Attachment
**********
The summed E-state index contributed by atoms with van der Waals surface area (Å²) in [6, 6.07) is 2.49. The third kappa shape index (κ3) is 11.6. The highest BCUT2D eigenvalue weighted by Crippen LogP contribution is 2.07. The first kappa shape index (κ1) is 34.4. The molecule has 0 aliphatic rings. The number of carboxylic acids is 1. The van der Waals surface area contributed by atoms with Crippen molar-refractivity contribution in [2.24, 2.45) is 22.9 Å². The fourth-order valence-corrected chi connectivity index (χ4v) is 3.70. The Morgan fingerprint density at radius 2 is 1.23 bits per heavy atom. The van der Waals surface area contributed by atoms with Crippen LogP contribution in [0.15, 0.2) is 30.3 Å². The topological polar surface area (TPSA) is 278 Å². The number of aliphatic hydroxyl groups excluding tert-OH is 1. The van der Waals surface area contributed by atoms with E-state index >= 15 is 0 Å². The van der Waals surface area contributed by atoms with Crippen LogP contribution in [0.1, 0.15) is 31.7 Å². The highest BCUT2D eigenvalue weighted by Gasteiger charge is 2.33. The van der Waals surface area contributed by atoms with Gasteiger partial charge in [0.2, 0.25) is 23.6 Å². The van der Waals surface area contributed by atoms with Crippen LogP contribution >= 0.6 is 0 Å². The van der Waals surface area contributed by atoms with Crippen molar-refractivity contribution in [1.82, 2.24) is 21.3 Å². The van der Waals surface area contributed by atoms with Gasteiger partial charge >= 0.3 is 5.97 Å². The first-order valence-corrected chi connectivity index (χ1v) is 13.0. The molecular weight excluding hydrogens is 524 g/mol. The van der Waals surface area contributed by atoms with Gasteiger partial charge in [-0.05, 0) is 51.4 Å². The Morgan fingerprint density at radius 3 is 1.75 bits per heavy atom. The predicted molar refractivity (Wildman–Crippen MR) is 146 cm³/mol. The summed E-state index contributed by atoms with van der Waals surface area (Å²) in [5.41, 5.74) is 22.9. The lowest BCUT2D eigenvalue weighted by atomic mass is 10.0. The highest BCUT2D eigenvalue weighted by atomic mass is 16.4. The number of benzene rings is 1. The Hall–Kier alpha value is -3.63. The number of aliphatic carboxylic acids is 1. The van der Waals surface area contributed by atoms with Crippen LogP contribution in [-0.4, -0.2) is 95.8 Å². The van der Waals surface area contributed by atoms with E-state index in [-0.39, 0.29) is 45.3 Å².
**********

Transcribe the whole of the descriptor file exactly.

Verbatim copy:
The summed E-state index contributed by atoms with van der Waals surface area (Å²) in [6, 6.07) is 2.49. The third kappa shape index (κ3) is 11.6. The highest BCUT2D eigenvalue weighted by Crippen LogP contribution is 2.07. The first kappa shape index (κ1) is 34.4. The molecule has 0 aliphatic rings. The number of carboxylic acids is 1. The van der Waals surface area contributed by atoms with Crippen molar-refractivity contribution in [2.24, 2.45) is 22.9 Å². The fourth-order valence-corrected chi connectivity index (χ4v) is 3.70. The Morgan fingerprint density at radius 2 is 1.23 bits per heavy atom. The van der Waals surface area contributed by atoms with Crippen LogP contribution in [0.15, 0.2) is 30.3 Å². The topological polar surface area (TPSA) is 278 Å². The number of aliphatic hydroxyl groups excluding tert-OH is 1. The van der Waals surface area contributed by atoms with E-state index >= 15 is 0 Å². The van der Waals surface area contributed by atoms with Crippen LogP contribution in [0.1, 0.15) is 31.7 Å². The highest BCUT2D eigenvalue weighted by Gasteiger charge is 2.33. The van der Waals surface area contributed by atoms with Gasteiger partial charge in [0.2, 0.25) is 23.6 Å². The van der Waals surface area contributed by atoms with Crippen LogP contribution >= 0.6 is 0 Å². The van der Waals surface area contributed by atoms with Crippen molar-refractivity contribution in [1.82, 2.24) is 21.3 Å². The van der Waals surface area contributed by atoms with Gasteiger partial charge >= 0.3 is 5.97 Å². The first-order valence-corrected chi connectivity index (χ1v) is 13.0. The molecular weight excluding hydrogens is 524 g/mol. The van der Waals surface area contributed by atoms with Gasteiger partial charge in [-0.05, 0) is 51.4 Å². The Morgan fingerprint density at radius 3 is 1.75 bits per heavy atom. The predicted molar refractivity (Wildman–Crippen MR) is 146 cm³/mol. The summed E-state index contributed by atoms with van der Waals surface area (Å²) in [5.41, 5.74) is 22.9. The lowest BCUT2D eigenvalue weighted by atomic mass is 10.0. The highest BCUT2D eigenvalue weighted by atomic mass is 16.4. The number of benzene rings is 1. The Hall–Kier alpha value is -3.63. The number of aliphatic carboxylic acids is 1. The van der Waals surface area contributed by atoms with Crippen LogP contribution in [-0.4, -0.2) is 95.8 Å². The van der Waals surface area contributed by atoms with E-state index in [-0.39, 0.29) is 45.3 Å².